Today this advantage has disappeared and it has become a requirement to compete in the market. The effect on customer service was also medium. In this sense, ISO 9000 certification has been useful to organize the claims management system. Each claim must be registered and evaluated. There must exist a procedure to
solve claims. Regarding the employees, the ISO 9000 system improved their productivity and their interest in quality problems. Improvement in productivity is again explained by better procedures and work instructions.
However, many managers have confessed that employee satisfaction worsened because of the bureaucracy of the system. The documentation needed to sustain the system increased their workload. The remaining variables are not considered to have any impact on results. Note that the financial measures were not influenced by the implementation of the standard. When managers were asked about the main advantages and disadvantages of certification, they agreed that certification is helpful to organize the production system through procedures and work instructions. The paperwork generated was identified as the most negative consequence. After asking if certification was profitable, the majority answered that “it had to be,” pointing out that nowadays it is a basic requirement. “If we did not have it, we couldn’t sell,” they affirmed.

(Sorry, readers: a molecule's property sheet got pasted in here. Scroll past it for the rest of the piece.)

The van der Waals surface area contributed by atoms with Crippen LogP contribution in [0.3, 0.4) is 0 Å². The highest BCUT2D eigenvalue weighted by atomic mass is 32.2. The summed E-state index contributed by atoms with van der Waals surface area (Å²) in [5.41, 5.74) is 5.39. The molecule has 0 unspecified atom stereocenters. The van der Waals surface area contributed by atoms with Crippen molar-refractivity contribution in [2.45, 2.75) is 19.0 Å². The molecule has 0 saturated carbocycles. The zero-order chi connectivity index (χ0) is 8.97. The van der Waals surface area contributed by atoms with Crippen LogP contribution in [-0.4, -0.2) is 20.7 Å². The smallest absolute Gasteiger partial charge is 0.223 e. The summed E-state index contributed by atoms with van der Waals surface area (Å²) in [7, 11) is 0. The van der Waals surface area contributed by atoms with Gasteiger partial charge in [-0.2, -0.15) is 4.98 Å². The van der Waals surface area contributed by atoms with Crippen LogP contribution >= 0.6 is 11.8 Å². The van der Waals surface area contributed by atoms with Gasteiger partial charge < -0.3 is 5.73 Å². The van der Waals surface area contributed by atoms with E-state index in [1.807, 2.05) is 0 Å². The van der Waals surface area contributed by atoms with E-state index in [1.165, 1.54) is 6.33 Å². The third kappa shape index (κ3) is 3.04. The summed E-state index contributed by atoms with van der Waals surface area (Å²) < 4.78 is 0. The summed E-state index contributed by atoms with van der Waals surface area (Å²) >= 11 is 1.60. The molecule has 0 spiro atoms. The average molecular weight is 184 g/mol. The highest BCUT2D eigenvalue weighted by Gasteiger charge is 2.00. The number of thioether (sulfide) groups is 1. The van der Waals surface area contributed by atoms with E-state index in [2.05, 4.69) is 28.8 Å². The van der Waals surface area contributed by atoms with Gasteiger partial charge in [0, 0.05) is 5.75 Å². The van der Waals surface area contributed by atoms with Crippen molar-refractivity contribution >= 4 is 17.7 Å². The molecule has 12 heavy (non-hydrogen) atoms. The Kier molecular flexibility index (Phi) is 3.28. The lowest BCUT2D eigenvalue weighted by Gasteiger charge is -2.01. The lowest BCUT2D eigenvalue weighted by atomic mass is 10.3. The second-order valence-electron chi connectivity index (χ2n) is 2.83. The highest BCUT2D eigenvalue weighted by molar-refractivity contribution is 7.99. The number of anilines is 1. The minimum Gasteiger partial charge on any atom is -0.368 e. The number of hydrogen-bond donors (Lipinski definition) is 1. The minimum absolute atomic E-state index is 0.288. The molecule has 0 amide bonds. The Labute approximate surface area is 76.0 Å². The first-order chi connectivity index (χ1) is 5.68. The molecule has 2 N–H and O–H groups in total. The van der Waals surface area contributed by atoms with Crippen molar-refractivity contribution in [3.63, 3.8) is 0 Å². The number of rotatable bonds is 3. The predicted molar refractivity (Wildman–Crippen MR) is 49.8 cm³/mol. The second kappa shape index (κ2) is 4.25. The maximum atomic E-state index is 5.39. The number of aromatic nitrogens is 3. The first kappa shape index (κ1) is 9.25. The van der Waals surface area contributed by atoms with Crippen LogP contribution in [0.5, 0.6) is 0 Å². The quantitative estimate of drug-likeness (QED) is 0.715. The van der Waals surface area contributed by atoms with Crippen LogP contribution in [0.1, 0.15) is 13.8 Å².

ISO 9000 and TQM:
If data on the companies that had implemented TQM are analyzed, it can be seen that certification had less impact on nearly all results. The first company shows higher marks in some variables. This company was the only one that started the quality journey by implementing ISO 9000 first and then TQM. It would explain the fact that the ISO standard could help managers organize the production process when quality management was at an initial stage. In fact, the manager of this company stated that formalization was useful for learning and for having criteria for future comparisons. The other two managers of companies applying TQM did not find any impact, although they suggested that the certification could help in some cases when companies had problems regarding process management.
Finally, as an interesting note, one of the managers was worried about the new version of the standard, ISO 9000:2000. As explained before, managers try to establish minimal requirements in the quality manual to avoid what they believe as disturbances in their normal work. In his opinion, the new
version represents a higher level of a quality system, is more demanding, and tries to incorporate some points more in line with the TQM system. It would mean that the auditor should have access to new fields in his or her company, and they would have to allow him or her to interrupt many aspects of the process. It could mean that the company worked less well than before.